Alicia is back! Alicia is a music, movie, and book lover with a critical eye and a feminist heart. A freelance artist of many talents, when opportunities arise Alicia finds herself a writer, editor, performer, radio DJ, and cultural commentator, particularly on pop culture and the media. She blogs over at pop!goesalicia and guest posts with us here at Love YA Lit once a month!
Jessica Darling’s life began to change the night her best friend Hope “U-hauled ass out of Pineville.” It’s the middle of the school year and Jessica’s remaining social network consists of the “Clueless Crew”, three girlfriends with whom she has nothing in common, and Scotty, a friend from childhood whose changing feelings for her leave Jessica continually doubting the sincerity of his friendship. Alienated in her own life, Jessica begins to push her own boundaries and finds an unlikely friendship in a forbidden stranger named Marcus Flutie.
Sloppy Firsts is a story about how life begins to change and how the choices we make affect that change. As this blog reminds us, Young Adult isn’t just for teens. As a matter of fact, I’d argue that the term “young adult” has been co-opted to apply to teens when in truth it’s a sliding timeline. Through the vulnerable, yet bitingly hilarious voice of her 16 year old protagonist, McCafferty offers timeless insights on friendship, love and even gender roles – “Yet another example of how every girl had to be one or the other: Pretty or Smart. Guess which one I got?” Jessica Darling’s observations are sharp – her responses to them honest and hilarious.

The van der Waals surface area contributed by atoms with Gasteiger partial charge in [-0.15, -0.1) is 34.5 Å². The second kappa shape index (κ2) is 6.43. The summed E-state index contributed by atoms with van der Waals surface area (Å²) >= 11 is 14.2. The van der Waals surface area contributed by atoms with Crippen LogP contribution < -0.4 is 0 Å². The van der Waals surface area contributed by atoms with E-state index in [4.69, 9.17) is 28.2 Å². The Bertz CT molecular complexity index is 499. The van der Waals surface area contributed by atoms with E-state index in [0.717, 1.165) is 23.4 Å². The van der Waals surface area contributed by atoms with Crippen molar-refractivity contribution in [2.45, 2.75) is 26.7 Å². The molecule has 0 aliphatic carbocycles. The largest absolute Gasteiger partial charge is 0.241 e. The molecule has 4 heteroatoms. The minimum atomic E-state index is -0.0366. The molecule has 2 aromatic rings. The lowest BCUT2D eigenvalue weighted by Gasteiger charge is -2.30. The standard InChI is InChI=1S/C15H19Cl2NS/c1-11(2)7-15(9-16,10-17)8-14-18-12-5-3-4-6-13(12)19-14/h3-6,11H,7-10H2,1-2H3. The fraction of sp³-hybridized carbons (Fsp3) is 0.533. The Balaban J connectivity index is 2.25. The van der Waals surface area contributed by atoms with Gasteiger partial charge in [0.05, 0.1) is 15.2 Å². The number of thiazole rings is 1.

I was totally drawn in by Marcus Flutie and Jessica’s quest to unravel her interest in him. McCafferty beautifully develops the connection between Jessica and Marcus as a tender one of mutual discovery, while still stinging with adolescent realism. I especially like her use of the female body to illustrate how physical and emotional experiences intertwine. Though, at first I was disappointed in myself for getting caught up in the “romantic” aspect of the story, the characters offer more depth than a trite teen crush. Marcus speaks to what Jessica is lacking in herself. Whereas her friendship with Hope was a safe place where Jessica could be herself, unchanged and unharmed, her friendship with Marcus offers her a site for discovering what is unknown, even within her own head and heart.
I’m definitely getting Second Helpings.